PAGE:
World’s Top Slave Importer, Brazil Wants to Preserve a Marketplace that Sold Africans

    Group visits Valongo wharf, now a UN heritage site

    A wharf in the Brazilian city of Rio de Janeiro used as a marketplace for African slaves has been declared a United Nations heritage site to preserve evidence of “one of the most brutal episodes in the history of humankind”.

    The U.N.’s cultural organization UNESCO said up to 900,000 enslaved Africans are believed to have landed at Valongo Wharf, the busiest slave port in Brazil, from when the stone wharf was built in 1811 until it was landfilled in 1842.

    Brazil was the world’s greatest importer of slaves, taking in about five million Africans, and the last country in the world to officially abolish slavery, in 1888.

    A UNESCO statement said warehouses built at Valongo could accommodate more than 2,000 slaves, often in toxic and suffocating conditions which fueled diseases and led to mass graves at the site with a cemetery holding up to 6,000 burials.

    Remnants at Valongo, including bones, implements and food, are evidence of the brutal treatment of slaves. “The presence of the sacred and the sense of ancestry found in the place has turned Valongo into a symbolic landmark for social movements promoting racial equality,” UNESCO said in a statement.

    “From a historic point of view, this is a testimony to one of the most brutal episodes in the history of humankind.”

    Although Brazil abolished slavery about 130 years ago, Latin America’s largest economy acknowledged in 1995 the use of slave labor in its economy.

    The 2016 Global Slavery Index produced by the Australia-based Walk Free Foundation estimated that there are currently about 161,000 slaves in Brazil.

    Brazil has been praised by the International Labor Organization (ILO) and activists for making progress on tackling slavery in the past decade.

    Efforts have included setting up mobile units of inspectors, prosecutors and police who raid places where slave labor is suspected, and the creation of a “dirty list” of employers investigated by labor inspectors and found to be using slaves.

    Valongo

    The wharf marks the largest entry port for African slaves into the Americas. An estimated 900,000 African slaves were forcibly brought to Valongo in the first part of the 1800s.

    Brazil was the world’s greatest importer of slaves, taking in about four million Africans — 40 percent of all slaves — and the last country in the world to officially abolish slavery in 1888.

    Committee members described the historical landmark as “the most important physical footprint of the forced arrival of slaves from Africa to the American continent.”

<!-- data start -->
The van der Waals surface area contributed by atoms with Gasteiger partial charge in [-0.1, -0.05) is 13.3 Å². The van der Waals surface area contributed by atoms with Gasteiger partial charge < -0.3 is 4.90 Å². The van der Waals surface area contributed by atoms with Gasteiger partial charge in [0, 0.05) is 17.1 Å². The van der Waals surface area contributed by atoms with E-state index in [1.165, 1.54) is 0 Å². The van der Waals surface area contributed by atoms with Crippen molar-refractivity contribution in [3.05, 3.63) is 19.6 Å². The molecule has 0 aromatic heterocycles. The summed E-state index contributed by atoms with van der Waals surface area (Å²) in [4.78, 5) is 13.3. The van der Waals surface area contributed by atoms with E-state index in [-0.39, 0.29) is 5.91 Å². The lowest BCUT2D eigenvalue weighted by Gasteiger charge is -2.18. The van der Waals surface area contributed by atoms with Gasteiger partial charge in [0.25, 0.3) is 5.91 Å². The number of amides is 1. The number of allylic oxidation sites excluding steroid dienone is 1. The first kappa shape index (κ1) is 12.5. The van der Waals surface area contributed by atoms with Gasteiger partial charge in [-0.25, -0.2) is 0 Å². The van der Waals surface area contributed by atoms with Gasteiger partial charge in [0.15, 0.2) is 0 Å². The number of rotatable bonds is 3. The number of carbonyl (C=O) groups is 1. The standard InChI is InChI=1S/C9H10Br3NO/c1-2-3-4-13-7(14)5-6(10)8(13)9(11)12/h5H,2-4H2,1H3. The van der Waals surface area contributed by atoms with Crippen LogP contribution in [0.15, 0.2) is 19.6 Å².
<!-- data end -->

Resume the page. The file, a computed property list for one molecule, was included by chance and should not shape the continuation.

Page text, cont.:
The location was first nominated in 2016 and was submitted together with a 400-page report detailing Valongo’s history.

    “In the application dossier, we explained that the entire neighborhood of the wharf has a unity and historical importance … This is the only port of landing that has been materially preserved in the world, there is no other,” anthropologist Milton Guran, responsible for the candidacy of this archaeological site explained to UNESCO World Heritage.

    Located in the heart of Rio de Janeiro, the port was discovered in 2011 during excavation for the 2016 Olympic arena. The area was designed in 1779, dedicated to hiding the “unsightly trade” from customers, with large holding structures dotting Valongo landing.

    Additionally, show houses and forges were located within easy access where new slave owners could purchase chains and shackles.

    “It is a place of unique memory that contains the only vestiges still preserved of the landing of slaves in America,” Guran said.

    During the excavation, a total of 1.5 million artifacts were uncovered which attested to the large flow of traffic that was the slave trade. Human bones, necklaces, earrings, pipes and religious objects were stored in a large warehouse, where city-contracted teams of archaeologists are working to display the items to the public in 2018.

    “The wharf serves as a physical landmark, it turns the coming of African slaves concrete,” former Executive Secretary for Policies on Racial Equality Giovanni Harvey told Agência Brasil.

    This article was produced by the Thomson Reuters Foundation. Visit them at http://www.thisisplace.org Complemented with information from Agência Brasil and teleSUR

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